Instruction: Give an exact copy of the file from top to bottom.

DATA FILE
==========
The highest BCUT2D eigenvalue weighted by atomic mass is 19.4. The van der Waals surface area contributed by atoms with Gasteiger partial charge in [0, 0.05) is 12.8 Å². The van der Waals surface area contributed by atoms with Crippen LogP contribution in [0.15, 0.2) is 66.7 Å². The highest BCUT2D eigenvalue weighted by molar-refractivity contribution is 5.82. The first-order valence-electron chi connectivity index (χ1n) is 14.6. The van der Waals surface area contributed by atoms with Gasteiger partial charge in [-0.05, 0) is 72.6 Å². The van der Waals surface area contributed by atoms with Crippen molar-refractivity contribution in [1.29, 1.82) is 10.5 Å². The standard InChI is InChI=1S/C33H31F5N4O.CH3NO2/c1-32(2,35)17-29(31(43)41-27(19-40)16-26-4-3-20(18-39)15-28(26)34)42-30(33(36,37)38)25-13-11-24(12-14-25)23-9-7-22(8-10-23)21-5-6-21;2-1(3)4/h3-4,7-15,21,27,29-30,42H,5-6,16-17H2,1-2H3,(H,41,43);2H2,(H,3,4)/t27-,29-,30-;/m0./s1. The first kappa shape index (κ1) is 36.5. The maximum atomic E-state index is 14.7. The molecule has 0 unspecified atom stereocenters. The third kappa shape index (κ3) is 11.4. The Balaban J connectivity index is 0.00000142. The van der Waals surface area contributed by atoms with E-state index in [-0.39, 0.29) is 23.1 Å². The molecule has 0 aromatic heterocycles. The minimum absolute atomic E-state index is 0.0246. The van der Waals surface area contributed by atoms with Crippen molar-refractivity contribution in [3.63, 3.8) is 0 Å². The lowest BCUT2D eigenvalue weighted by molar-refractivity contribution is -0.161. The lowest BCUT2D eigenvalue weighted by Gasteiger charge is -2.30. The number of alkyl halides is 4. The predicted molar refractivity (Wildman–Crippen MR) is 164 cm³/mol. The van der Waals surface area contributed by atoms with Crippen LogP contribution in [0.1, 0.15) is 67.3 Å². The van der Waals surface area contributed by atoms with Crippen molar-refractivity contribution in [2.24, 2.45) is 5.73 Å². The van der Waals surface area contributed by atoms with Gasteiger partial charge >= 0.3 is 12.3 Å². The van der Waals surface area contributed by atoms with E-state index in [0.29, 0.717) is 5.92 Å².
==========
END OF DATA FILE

The highest BCUT2D eigenvalue weighted by atomic mass is 19.4. The van der Waals surface area contributed by atoms with Gasteiger partial charge in [0, 0.05) is 12.8 Å². The van der Waals surface area contributed by atoms with Crippen LogP contribution in [0.15, 0.2) is 66.7 Å². The highest BCUT2D eigenvalue weighted by molar-refractivity contribution is 5.82. The first-order valence-electron chi connectivity index (χ1n) is 14.6. The van der Waals surface area contributed by atoms with Gasteiger partial charge in [-0.05, 0) is 72.6 Å². The van der Waals surface area contributed by atoms with Crippen molar-refractivity contribution in [1.29, 1.82) is 10.5 Å². The standard InChI is InChI=1S/C33H31F5N4O.CH3NO2/c1-32(2,35)17-29(31(43)41-27(19-40)16-26-4-3-20(18-39)15-28(26)34)42-30(33(36,37)38)25-13-11-24(12-14-25)23-9-7-22(8-10-23)21-5-6-21;2-1(3)4/h3-4,7-15,21,27,29-30,42H,5-6,16-17H2,1-2H3,(H,41,43);2H2,(H,3,4)/t27-,29-,30-;/m0./s1. The first kappa shape index (κ1) is 36.5. The maximum atomic E-state index is 14.7. The molecule has 0 unspecified atom stereocenters. The third kappa shape index (κ3) is 11.4. The Balaban J connectivity index is 0.00000142. The van der Waals surface area contributed by atoms with E-state index in [-0.39, 0.29) is 23.1 Å². The molecule has 0 aromatic heterocycles. The minimum absolute atomic E-state index is 0.0246. The van der Waals surface area contributed by atoms with Crippen molar-refractivity contribution in [3.63, 3.8) is 0 Å². The lowest BCUT2D eigenvalue weighted by molar-refractivity contribution is -0.161. The lowest BCUT2D eigenvalue weighted by Gasteiger charge is -2.30. The number of alkyl halides is 4. The predicted molar refractivity (Wildman–Crippen MR) is 164 cm³/mol. The van der Waals surface area contributed by atoms with Crippen LogP contribution in [0.1, 0.15) is 67.3 Å². The van der Waals surface area contributed by atoms with Crippen molar-refractivity contribution in [2.24, 2.45) is 5.73 Å². The van der Waals surface area contributed by atoms with Gasteiger partial charge >= 0.3 is 12.3 Å². The van der Waals surface area contributed by atoms with E-state index in [0.29, 0.717) is 5.92 Å².